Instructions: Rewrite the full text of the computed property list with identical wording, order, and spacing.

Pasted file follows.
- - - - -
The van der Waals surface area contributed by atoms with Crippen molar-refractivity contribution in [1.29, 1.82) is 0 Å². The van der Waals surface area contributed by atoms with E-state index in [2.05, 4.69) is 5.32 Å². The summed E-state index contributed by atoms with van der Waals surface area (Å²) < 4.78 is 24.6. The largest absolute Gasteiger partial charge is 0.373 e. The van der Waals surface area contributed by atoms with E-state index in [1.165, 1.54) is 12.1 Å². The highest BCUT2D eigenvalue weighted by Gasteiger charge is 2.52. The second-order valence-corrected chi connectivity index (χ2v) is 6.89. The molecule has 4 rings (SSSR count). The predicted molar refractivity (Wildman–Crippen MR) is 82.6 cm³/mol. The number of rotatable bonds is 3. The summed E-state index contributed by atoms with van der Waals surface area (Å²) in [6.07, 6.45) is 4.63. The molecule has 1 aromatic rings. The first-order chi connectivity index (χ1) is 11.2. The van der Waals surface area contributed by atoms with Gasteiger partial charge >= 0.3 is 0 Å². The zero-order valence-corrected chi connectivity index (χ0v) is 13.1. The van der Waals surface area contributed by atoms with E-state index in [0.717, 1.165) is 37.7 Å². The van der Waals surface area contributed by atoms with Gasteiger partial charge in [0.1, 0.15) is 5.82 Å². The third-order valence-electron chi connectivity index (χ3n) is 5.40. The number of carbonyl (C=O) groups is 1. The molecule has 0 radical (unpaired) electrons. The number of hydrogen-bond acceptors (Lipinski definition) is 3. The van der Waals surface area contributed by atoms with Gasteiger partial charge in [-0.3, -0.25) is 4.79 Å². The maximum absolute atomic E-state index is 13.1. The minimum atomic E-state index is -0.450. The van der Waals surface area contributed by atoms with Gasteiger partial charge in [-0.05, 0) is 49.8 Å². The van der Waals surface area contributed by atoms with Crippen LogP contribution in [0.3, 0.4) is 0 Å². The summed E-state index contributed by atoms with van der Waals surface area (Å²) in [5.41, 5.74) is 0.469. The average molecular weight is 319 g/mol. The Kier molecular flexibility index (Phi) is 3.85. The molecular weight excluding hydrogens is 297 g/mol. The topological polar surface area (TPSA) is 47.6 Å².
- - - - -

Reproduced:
The van der Waals surface area contributed by atoms with Crippen molar-refractivity contribution in [1.29, 1.82) is 0 Å². The van der Waals surface area contributed by atoms with E-state index in [2.05, 4.69) is 5.32 Å². The summed E-state index contributed by atoms with van der Waals surface area (Å²) < 4.78 is 24.6. The largest absolute Gasteiger partial charge is 0.373 e. The van der Waals surface area contributed by atoms with E-state index in [1.165, 1.54) is 12.1 Å². The highest BCUT2D eigenvalue weighted by Gasteiger charge is 2.52. The second-order valence-corrected chi connectivity index (χ2v) is 6.89. The molecule has 4 rings (SSSR count). The predicted molar refractivity (Wildman–Crippen MR) is 82.6 cm³/mol. The number of rotatable bonds is 3. The summed E-state index contributed by atoms with van der Waals surface area (Å²) in [6.07, 6.45) is 4.63. The molecule has 1 aromatic rings. The first-order chi connectivity index (χ1) is 11.2. The van der Waals surface area contributed by atoms with Gasteiger partial charge >= 0.3 is 0 Å². The zero-order valence-corrected chi connectivity index (χ0v) is 13.1. The van der Waals surface area contributed by atoms with E-state index in [0.717, 1.165) is 37.7 Å². The van der Waals surface area contributed by atoms with Gasteiger partial charge in [0.1, 0.15) is 5.82 Å². The third-order valence-electron chi connectivity index (χ3n) is 5.40. The number of carbonyl (C=O) groups is 1. The molecule has 0 radical (unpaired) electrons. The number of hydrogen-bond acceptors (Lipinski definition) is 3. The van der Waals surface area contributed by atoms with Gasteiger partial charge in [-0.3, -0.25) is 4.79 Å². The maximum absolute atomic E-state index is 13.1. The minimum atomic E-state index is -0.450. The van der Waals surface area contributed by atoms with Gasteiger partial charge in [-0.05, 0) is 49.8 Å². The van der Waals surface area contributed by atoms with Crippen LogP contribution in [0.3, 0.4) is 0 Å². The summed E-state index contributed by atoms with van der Waals surface area (Å²) in [5.41, 5.74) is 0.469. The average molecular weight is 319 g/mol. The Kier molecular flexibility index (Phi) is 3.85. The molecular weight excluding hydrogens is 297 g/mol. The topological polar surface area (TPSA) is 47.6 Å².